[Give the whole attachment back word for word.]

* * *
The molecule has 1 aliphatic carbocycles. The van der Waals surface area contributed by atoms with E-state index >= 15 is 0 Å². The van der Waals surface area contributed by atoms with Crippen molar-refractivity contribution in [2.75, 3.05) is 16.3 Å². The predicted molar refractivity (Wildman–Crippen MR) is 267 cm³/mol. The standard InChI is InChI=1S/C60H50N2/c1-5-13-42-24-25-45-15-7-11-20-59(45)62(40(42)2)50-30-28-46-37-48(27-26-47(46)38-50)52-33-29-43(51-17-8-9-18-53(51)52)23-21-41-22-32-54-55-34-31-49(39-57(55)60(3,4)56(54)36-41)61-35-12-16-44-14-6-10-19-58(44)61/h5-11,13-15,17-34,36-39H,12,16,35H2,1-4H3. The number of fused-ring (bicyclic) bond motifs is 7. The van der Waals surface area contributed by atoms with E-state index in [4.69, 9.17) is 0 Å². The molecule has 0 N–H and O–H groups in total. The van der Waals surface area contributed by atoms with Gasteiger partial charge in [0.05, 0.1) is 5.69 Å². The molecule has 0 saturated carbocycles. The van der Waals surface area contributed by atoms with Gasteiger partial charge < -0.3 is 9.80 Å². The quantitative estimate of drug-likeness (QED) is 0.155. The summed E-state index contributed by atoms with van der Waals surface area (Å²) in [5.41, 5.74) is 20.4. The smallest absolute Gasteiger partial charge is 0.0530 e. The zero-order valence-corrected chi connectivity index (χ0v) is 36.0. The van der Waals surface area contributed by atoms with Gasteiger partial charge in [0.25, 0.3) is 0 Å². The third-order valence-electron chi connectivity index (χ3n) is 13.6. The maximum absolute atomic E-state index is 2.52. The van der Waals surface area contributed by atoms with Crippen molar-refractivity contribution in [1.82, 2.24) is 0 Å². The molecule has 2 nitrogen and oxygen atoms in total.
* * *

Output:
The molecule has 1 aliphatic carbocycles. The van der Waals surface area contributed by atoms with E-state index >= 15 is 0 Å². The van der Waals surface area contributed by atoms with Crippen molar-refractivity contribution in [2.75, 3.05) is 16.3 Å². The predicted molar refractivity (Wildman–Crippen MR) is 267 cm³/mol. The standard InChI is InChI=1S/C60H50N2/c1-5-13-42-24-25-45-15-7-11-20-59(45)62(40(42)2)50-30-28-46-37-48(27-26-47(46)38-50)52-33-29-43(51-17-8-9-18-53(51)52)23-21-41-22-32-54-55-34-31-49(39-57(55)60(3,4)56(54)36-41)61-35-12-16-44-14-6-10-19-58(44)61/h5-11,13-15,17-34,36-39H,12,16,35H2,1-4H3. The number of fused-ring (bicyclic) bond motifs is 7. The van der Waals surface area contributed by atoms with E-state index in [4.69, 9.17) is 0 Å². The molecule has 0 N–H and O–H groups in total. The van der Waals surface area contributed by atoms with Gasteiger partial charge in [0.05, 0.1) is 5.69 Å². The molecule has 0 saturated carbocycles. The van der Waals surface area contributed by atoms with Gasteiger partial charge < -0.3 is 9.80 Å². The quantitative estimate of drug-likeness (QED) is 0.155. The summed E-state index contributed by atoms with van der Waals surface area (Å²) in [5.41, 5.74) is 20.4. The smallest absolute Gasteiger partial charge is 0.0530 e. The zero-order valence-corrected chi connectivity index (χ0v) is 36.0. The van der Waals surface area contributed by atoms with Gasteiger partial charge in [0.25, 0.3) is 0 Å². The third-order valence-electron chi connectivity index (χ3n) is 13.6. The maximum absolute atomic E-state index is 2.52. The van der Waals surface area contributed by atoms with Crippen molar-refractivity contribution in [1.82, 2.24) is 0 Å². The molecule has 2 nitrogen and oxygen atoms in total.